In 1934, in the depths of the Great Depression, Elliott Merrick and his wife bought a ramshackle farm on a Vermont hillside for $1,000. Merrick, a young writer with a healthy dose of idealism and a determination to live in the country, had just sold his first book to Maxwell Perkins at Scribner's. "I had an idea that I would be rich and famous henceforth," Merrick wrote, but added, "nothing could be farther from the truth . . . As I look back, I'm amazed that we could so blithely have crossed our great Rubicon on a spiderweb. But it turned out to be one of those fortunate mistakes-one of those fraught-with-peril enterprises that you might never have embarked on if you had known the consequences-like being born, for instance." Green Mountain Farm describes Merrick's and his family's often haphazard attempts to make a go of it on these stony, wintry acres, in a house that was falling down around them. As Merrick puts it, "We did everything wrong, but it came out right." They were dirt poor, but through it all, believed wholeheartedly in going directly after the things they wanted most: to write and to farm, however they could. A lyrical, funny, richly fulfilling book about old houses, farming, writing, and the joys of country life, this book is as fresh today as when it was originally published more than fifty years ago.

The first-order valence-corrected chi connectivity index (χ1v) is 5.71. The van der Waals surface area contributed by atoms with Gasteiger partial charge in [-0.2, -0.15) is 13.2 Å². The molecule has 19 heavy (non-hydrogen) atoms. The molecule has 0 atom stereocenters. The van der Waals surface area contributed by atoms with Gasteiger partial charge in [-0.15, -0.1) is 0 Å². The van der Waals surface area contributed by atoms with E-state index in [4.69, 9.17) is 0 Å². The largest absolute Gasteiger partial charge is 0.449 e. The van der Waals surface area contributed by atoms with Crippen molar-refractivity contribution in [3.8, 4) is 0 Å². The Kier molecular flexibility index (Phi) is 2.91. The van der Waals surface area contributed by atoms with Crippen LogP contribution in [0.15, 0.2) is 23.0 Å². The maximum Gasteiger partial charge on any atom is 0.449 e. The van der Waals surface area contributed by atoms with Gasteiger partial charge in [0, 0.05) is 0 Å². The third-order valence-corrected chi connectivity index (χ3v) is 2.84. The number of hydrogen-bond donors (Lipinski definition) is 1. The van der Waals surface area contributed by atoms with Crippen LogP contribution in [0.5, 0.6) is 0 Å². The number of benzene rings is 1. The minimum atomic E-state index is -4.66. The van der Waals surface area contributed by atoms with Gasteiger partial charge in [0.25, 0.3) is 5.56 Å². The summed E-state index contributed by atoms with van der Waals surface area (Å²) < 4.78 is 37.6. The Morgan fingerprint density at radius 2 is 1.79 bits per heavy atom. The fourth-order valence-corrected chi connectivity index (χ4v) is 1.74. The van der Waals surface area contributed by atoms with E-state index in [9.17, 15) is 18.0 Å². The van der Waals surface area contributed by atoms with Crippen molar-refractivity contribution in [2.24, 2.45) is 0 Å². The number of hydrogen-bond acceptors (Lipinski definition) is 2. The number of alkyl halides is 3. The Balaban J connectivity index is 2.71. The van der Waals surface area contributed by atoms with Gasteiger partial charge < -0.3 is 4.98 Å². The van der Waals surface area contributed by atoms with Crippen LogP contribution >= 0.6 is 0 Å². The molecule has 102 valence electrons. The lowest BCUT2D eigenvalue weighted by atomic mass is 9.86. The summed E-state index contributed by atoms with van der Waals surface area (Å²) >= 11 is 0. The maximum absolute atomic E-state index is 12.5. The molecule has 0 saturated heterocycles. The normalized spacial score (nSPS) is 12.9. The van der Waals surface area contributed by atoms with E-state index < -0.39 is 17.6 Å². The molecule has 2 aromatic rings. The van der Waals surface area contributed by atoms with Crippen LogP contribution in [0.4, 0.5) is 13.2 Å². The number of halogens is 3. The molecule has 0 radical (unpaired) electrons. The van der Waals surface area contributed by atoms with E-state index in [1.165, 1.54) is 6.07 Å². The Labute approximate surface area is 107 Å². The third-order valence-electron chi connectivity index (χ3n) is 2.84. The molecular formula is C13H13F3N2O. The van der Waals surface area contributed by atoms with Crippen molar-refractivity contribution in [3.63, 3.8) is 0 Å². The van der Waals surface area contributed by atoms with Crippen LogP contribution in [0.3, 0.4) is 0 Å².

Green Mountain Farm
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